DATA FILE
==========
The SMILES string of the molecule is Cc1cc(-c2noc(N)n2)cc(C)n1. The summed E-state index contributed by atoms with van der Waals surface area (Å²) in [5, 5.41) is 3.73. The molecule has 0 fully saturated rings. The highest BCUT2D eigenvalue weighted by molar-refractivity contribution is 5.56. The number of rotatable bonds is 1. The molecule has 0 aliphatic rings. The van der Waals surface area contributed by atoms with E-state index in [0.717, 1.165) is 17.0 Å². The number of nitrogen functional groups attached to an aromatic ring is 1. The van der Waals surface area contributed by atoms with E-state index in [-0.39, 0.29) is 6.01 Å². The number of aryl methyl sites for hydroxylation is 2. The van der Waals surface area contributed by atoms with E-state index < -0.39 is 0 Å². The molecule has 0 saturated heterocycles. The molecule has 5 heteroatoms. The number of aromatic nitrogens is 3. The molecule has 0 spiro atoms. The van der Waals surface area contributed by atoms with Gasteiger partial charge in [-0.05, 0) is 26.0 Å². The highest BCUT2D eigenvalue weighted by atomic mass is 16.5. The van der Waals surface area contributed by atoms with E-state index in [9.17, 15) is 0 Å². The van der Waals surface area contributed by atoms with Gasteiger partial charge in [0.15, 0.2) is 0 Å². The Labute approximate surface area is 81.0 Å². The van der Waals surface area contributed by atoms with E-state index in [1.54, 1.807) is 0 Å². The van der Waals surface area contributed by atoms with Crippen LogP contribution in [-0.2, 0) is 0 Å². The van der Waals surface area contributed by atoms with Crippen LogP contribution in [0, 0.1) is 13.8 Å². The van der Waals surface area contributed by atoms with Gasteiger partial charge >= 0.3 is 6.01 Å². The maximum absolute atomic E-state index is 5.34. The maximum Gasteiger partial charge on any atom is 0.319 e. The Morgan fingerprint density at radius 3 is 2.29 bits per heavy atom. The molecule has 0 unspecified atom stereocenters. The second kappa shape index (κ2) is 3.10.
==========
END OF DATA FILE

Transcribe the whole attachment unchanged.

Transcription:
The SMILES string of the molecule is Cc1cc(-c2noc(N)n2)cc(C)n1. The summed E-state index contributed by atoms with van der Waals surface area (Å²) in [5, 5.41) is 3.73. The molecule has 0 fully saturated rings. The highest BCUT2D eigenvalue weighted by molar-refractivity contribution is 5.56. The number of rotatable bonds is 1. The molecule has 0 aliphatic rings. The van der Waals surface area contributed by atoms with E-state index in [0.717, 1.165) is 17.0 Å². The number of nitrogen functional groups attached to an aromatic ring is 1. The van der Waals surface area contributed by atoms with E-state index in [-0.39, 0.29) is 6.01 Å². The number of aryl methyl sites for hydroxylation is 2. The van der Waals surface area contributed by atoms with E-state index < -0.39 is 0 Å². The molecule has 0 saturated heterocycles. The molecule has 5 heteroatoms. The number of aromatic nitrogens is 3. The molecule has 0 spiro atoms. The van der Waals surface area contributed by atoms with Gasteiger partial charge in [-0.05, 0) is 26.0 Å². The highest BCUT2D eigenvalue weighted by atomic mass is 16.5. The van der Waals surface area contributed by atoms with E-state index in [9.17, 15) is 0 Å². The van der Waals surface area contributed by atoms with Gasteiger partial charge in [0.15, 0.2) is 0 Å². The Labute approximate surface area is 81.0 Å². The van der Waals surface area contributed by atoms with E-state index in [1.54, 1.807) is 0 Å². The van der Waals surface area contributed by atoms with Crippen LogP contribution in [-0.2, 0) is 0 Å². The van der Waals surface area contributed by atoms with Crippen LogP contribution in [0, 0.1) is 13.8 Å². The van der Waals surface area contributed by atoms with Gasteiger partial charge >= 0.3 is 6.01 Å². The maximum absolute atomic E-state index is 5.34. The maximum Gasteiger partial charge on any atom is 0.319 e. The Morgan fingerprint density at radius 3 is 2.29 bits per heavy atom. The molecule has 0 unspecified atom stereocenters. The second kappa shape index (κ2) is 3.10.